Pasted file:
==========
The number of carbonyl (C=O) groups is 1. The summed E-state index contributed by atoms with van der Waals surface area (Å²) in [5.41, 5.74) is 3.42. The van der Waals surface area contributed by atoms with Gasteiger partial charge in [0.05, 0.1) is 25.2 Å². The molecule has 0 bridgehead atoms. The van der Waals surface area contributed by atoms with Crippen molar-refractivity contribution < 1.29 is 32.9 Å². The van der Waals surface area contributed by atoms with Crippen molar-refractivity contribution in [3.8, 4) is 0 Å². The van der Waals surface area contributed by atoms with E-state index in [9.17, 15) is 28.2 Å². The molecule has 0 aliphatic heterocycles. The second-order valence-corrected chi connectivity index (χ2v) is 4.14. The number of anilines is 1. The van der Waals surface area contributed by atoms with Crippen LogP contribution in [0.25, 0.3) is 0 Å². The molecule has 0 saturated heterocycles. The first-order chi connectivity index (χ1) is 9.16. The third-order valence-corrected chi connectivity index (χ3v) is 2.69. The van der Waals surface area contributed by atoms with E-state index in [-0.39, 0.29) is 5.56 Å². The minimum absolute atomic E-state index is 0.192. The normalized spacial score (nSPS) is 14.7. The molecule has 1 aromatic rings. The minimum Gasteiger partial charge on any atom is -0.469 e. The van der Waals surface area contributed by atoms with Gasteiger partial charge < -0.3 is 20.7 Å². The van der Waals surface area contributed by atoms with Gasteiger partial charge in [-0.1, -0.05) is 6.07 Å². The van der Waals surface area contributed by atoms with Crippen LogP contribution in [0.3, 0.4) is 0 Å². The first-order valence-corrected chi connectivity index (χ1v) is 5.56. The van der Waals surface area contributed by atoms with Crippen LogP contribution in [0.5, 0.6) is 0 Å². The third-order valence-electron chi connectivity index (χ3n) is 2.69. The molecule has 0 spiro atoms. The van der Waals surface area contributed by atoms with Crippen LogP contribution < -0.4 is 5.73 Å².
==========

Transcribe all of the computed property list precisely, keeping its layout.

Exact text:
The number of carbonyl (C=O) groups is 1. The summed E-state index contributed by atoms with van der Waals surface area (Å²) in [5.41, 5.74) is 3.42. The van der Waals surface area contributed by atoms with Gasteiger partial charge in [0.05, 0.1) is 25.2 Å². The molecule has 0 bridgehead atoms. The van der Waals surface area contributed by atoms with Crippen molar-refractivity contribution < 1.29 is 32.9 Å². The van der Waals surface area contributed by atoms with Crippen molar-refractivity contribution in [3.8, 4) is 0 Å². The van der Waals surface area contributed by atoms with E-state index in [9.17, 15) is 28.2 Å². The molecule has 0 aliphatic heterocycles. The second-order valence-corrected chi connectivity index (χ2v) is 4.14. The number of anilines is 1. The van der Waals surface area contributed by atoms with Crippen LogP contribution in [0.25, 0.3) is 0 Å². The molecule has 0 saturated heterocycles. The first-order chi connectivity index (χ1) is 9.16. The third-order valence-corrected chi connectivity index (χ3v) is 2.69. The van der Waals surface area contributed by atoms with E-state index in [-0.39, 0.29) is 5.56 Å². The minimum absolute atomic E-state index is 0.192. The normalized spacial score (nSPS) is 14.7. The molecule has 1 aromatic rings. The minimum Gasteiger partial charge on any atom is -0.469 e. The van der Waals surface area contributed by atoms with Gasteiger partial charge < -0.3 is 20.7 Å². The van der Waals surface area contributed by atoms with Gasteiger partial charge in [-0.1, -0.05) is 6.07 Å². The van der Waals surface area contributed by atoms with Crippen LogP contribution in [0.3, 0.4) is 0 Å². The first-order valence-corrected chi connectivity index (χ1v) is 5.56. The van der Waals surface area contributed by atoms with Crippen LogP contribution in [0.5, 0.6) is 0 Å². The third-order valence-electron chi connectivity index (χ3n) is 2.69. The molecule has 0 spiro atoms. The van der Waals surface area contributed by atoms with Crippen LogP contribution < -0.4 is 5.73 Å².